STATEMENTS ON INTRODUCED BILLS AND JOINT RESOLUTIONS -- (Senate - January 09, 2007)
Mr. OBAMA. Mr. President, I rise to speak about the Child Tax Credit and to support S. 218, a bill I've worked on with Senators Snowe and Lincoln. Working families should get the tax relief they deserve, and I am proud to cosponsor this bill to help realize this aspiration. The Child Credit is an important component of our Federal tax code, and S. 218 is an important step in making the credit more valuable and more fair for those who need it most.
Raising children is expensive and has become even more so in recent years. The Child Tax Credit allows middle class families to claim a credit of $1,000 per child against their Federal income tax. That's a big help in covering these rising costs.
Importantly, the Child Credit also recognizes the particular vulnerability low-income families with children. Since the credit is refundable to the extent of 15 percent of a taxpayer's earned income in excess of $11,300, families earning more than that threshold level of income get at least a partial benefit even if they have no Federal income tax liability. The benefit may be small for families with low incomes, but every penny helps defray the rising costs of being a working parent in America today.
Unfortunately, as currently structured, the Child Credit leaves more and more families out of the benefit each year. That's because the income threshold for eligibility rises annually at the rate of inflation even though family incomes may not rise as fast. That means that if you earn the minimum wage, or if your wage is low and you didn't get a raise, or if you worked fewer hours than the year before, then your tax refund probably shrunk. It may even have disappeared. Given that an estimated four and a half million households with children experienced this decline last year alone, we must reverse this unintended--and unfair--effect.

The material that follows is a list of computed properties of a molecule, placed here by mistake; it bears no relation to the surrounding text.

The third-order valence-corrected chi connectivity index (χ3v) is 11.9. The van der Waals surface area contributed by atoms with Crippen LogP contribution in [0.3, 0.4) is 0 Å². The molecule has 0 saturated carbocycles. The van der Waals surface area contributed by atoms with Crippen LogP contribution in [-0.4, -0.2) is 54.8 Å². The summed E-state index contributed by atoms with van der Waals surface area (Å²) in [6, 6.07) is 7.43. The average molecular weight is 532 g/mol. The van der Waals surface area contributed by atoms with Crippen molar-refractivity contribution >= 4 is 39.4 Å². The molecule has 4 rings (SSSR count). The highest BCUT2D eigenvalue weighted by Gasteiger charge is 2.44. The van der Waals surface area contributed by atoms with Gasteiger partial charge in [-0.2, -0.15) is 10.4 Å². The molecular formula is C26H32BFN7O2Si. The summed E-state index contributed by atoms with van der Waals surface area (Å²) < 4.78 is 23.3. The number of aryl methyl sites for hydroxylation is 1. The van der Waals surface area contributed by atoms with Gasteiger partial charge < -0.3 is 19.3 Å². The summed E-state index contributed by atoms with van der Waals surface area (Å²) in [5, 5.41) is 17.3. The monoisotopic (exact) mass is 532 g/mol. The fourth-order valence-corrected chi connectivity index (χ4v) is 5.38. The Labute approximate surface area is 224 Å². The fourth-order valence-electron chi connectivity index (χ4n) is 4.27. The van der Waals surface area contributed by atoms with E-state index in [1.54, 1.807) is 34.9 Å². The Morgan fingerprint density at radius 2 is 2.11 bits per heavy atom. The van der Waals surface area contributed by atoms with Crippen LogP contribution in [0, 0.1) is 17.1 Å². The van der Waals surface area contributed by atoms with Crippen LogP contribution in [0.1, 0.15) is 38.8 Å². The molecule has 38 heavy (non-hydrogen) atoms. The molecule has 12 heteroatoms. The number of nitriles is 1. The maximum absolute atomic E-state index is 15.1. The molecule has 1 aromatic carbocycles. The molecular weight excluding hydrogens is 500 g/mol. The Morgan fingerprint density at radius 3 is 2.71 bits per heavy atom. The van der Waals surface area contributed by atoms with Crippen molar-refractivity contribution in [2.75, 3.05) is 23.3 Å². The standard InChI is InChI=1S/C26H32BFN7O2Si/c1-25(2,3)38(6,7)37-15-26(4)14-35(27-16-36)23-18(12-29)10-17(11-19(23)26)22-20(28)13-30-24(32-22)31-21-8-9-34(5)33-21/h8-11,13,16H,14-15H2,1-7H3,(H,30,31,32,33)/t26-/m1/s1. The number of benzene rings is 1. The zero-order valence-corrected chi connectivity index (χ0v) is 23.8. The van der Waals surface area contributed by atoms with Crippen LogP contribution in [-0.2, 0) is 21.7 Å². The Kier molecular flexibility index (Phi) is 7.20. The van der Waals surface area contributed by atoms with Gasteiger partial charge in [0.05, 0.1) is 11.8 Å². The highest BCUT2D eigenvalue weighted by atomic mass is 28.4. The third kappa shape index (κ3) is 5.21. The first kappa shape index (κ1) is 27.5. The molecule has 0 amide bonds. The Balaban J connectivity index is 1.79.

In many cases, indexing the parameters of the tax system for inflation makes sense because it neutralizes the effects of inflation on the tax system. In this case, however, indexing the threshold results in an unfair tax increase for low-income, working families whose incomes are not keeping up with rising costs. Recent data indicates that the typical low-income household actually saw its earnings decline during the first few years ofthis decade. At the same time, the costs of housing, childcare, and driving to work have increased sharply.
This bill returns the threshold to its original level of $10,000 and freezes it, thereby expanding the benefit to include more kids and protecting those families from unfair tax increases due to inflation. This is an important step in improving the fairness of our tax code and providing necessary support to working families.
In time, I hope we will do more. It is unfair that more than eight million children in families with incomes too low to qualify for even a partial credit get no benefit at all. These are families whose incomes are far below the Federal poverty level and whose children ironically have the greatest needs--even as their parents pay an enormous share of their incomes in taxes and basic services, such as food, housing, and clothing.
America can do better. In the new Congress, I hope we will tackle the broader challenge of ensuring that their parents have jobs that pay living wages, a home they can afford, a school district that enables a life of opportunity, a community that cares for its children, and the faith that hard work and personal commitment payoff. America can do this.
I urge my colleagues to join me in supporting this important bill as a first step in addressing the broader goal of equal opportunity for all Americans.